A few days ago we were watching an American news program (we will withhold the name of the cable outfit) when the lady host, accompanied by a gentleman, said that a Canadian woman had publicly returned the few stones and pieces of brick that she had clandestinely taken form the archeological site of Pompeii many decades ago because she felt they had brought great tragedies to her life, including cancer. She prudently announced the news without making any additional commentary. But the man (what’s new pussycat?) decided to wisely interject a supposedly funny joke. –“Oh, we didn’t know that we had been having bad luck due to the coals,” he said.
We have observed the same derogatory attitude against issues or events that, without having a solid scientific explanation at present, might have some valid elements. When we were 12 years old, we spent a long summer in the apartment belonging to Marta Salguero, a.k.a. Memé, my paternal grandmother, and Ricardo Laplume, my paternal grandfather. They lived in La Ciudad Vieja, the old section of Montevideo that dates way back to the time of the Spanish colonization in the seventeen and eighteenth centuries; at the time it was circled by an enclosing stone and brick wall. Near the ancient Catholic Cathedral in the Plaza Matriz (opposite what was the seat of the colonial authorities across the central square) a street named Sarandí, had, and still has, several lovely quaint little shops and cozy cafes, favored by the European and American tourists visiting my great city of birth.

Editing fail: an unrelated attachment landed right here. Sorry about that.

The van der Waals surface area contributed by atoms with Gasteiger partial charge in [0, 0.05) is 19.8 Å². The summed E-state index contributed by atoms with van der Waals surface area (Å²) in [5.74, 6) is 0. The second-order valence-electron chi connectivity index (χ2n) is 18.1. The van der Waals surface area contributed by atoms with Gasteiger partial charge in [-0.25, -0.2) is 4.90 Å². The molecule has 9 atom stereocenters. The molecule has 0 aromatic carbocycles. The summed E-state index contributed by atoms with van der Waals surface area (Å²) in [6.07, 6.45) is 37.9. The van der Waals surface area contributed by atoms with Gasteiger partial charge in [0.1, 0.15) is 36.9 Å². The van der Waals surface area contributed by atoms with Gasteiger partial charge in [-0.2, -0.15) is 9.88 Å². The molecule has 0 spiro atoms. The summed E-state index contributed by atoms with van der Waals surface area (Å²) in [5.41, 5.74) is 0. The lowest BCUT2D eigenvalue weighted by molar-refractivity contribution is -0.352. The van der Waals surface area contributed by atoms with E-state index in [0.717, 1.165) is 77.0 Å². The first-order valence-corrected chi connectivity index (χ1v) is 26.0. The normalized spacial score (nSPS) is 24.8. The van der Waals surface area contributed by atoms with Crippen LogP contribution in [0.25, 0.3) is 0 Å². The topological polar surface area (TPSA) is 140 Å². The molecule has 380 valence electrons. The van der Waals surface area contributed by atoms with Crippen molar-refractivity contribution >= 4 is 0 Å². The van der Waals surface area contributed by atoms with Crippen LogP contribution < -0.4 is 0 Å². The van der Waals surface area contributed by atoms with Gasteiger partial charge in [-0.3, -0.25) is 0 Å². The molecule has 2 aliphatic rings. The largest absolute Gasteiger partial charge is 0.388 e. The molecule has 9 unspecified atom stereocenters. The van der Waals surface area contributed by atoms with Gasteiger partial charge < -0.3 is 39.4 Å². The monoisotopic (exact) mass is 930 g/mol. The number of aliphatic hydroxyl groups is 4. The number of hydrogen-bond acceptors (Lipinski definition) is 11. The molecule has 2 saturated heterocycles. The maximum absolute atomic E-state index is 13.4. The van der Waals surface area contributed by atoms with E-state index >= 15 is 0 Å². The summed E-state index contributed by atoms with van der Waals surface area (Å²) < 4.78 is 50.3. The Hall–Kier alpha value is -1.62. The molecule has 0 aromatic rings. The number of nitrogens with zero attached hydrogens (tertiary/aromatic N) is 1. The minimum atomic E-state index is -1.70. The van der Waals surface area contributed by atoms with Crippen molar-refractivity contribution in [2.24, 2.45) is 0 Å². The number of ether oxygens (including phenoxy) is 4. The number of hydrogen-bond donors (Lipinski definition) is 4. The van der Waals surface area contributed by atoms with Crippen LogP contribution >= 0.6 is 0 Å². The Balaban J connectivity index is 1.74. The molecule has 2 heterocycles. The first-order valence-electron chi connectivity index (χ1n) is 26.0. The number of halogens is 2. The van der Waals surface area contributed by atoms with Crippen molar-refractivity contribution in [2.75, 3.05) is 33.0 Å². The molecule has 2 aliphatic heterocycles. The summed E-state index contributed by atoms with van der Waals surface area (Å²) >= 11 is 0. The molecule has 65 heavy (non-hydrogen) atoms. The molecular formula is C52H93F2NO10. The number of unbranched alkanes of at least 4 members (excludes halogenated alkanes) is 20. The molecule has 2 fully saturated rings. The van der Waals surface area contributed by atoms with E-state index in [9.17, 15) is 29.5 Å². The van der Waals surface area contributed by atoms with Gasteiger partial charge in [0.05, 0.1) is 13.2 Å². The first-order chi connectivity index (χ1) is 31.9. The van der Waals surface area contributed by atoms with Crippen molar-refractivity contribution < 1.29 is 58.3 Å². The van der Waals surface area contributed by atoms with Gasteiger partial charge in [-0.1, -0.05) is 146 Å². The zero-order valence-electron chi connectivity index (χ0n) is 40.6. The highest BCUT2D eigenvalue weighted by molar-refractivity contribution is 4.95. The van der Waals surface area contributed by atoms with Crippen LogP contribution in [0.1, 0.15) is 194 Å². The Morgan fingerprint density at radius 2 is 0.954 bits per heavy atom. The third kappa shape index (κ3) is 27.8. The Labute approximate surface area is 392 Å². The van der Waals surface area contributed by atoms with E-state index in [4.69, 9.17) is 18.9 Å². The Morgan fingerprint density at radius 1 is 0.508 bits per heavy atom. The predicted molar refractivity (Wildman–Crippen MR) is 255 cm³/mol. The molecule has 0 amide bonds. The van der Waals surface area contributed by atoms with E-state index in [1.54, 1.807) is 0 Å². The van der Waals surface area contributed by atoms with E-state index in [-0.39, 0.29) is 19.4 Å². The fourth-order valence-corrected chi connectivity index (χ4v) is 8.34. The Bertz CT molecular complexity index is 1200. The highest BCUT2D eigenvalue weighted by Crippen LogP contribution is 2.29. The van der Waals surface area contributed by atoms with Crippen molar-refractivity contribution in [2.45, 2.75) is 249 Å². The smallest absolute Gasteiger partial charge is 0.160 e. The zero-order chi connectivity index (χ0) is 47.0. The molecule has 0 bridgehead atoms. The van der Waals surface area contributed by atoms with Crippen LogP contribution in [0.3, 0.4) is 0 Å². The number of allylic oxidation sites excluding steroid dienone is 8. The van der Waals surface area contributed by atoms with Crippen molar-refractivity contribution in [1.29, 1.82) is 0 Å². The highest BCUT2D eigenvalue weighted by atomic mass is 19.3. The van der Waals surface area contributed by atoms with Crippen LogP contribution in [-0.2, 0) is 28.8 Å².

One day, coming back from a leisurely stroll in the square, I passed by a little shop full of antiques on display at the big street window; prodded by my youthful desire to have new experiences, I decidedly stepped inside it. After making just a few steps inside, I was abruptly accosted by a cacophony of various voices that spoke at the same time in different tones and languages.
Vaguely we remember that when we looked at an old fashioned rocking horse, a boyish voice emerged saying in Spanish: “It’s my turn now…Get off it.” When we abruptly turned our gaze to a delicately painted Bavarian set of dinnerware, we heard the authoritarian summons of a man in Sicilian dialect saying: “This soup is cold…Fix it.” We remember that we paused with the melancholic look of a Victorian doll that whispered in English: “I miss you…”
The old man that tended the shop noticed my big distress and escorted me back to the front door. He told me the following: “Take a deep breath and calm down…I know what you are going through now…Stay here.” He went back inside and came back a few seconds later with a glass of fresh water. I was feeling very dizzy. I gulped it.
He told me that it took him some time to get used to “those voices” but that the process had been gradual as he had inherited the business from his late father’ he used to take him to the shop on a regular basis, for little periods of time until he got used to it. He had been slowly inoculated against the anguished voices of the past that speak through the objects they had cherished and collected during their past lifetimes. Thanking him for his help, we skedaddled and never returned to that little shop. We even crossed to the other side of the street when we unavoidably had to pass by it on our way to the Avenida 18 de Julio.
Always reluctant to visit shopping venues, we nonetheless like to wander in modern places like one of the outlets from the Swedish Ikea, checking all their practical objects, buy something we might need, and if possible, have lunch with their delicious meatballs. We like to smell the fresh wood from the furniture and enjoy their fabulous lighting.
But visiting an antique store or auction, no matter how prestigious they might be? Fuggedaboutit!
What do you think? Please tell us.
Don’t leave me alone.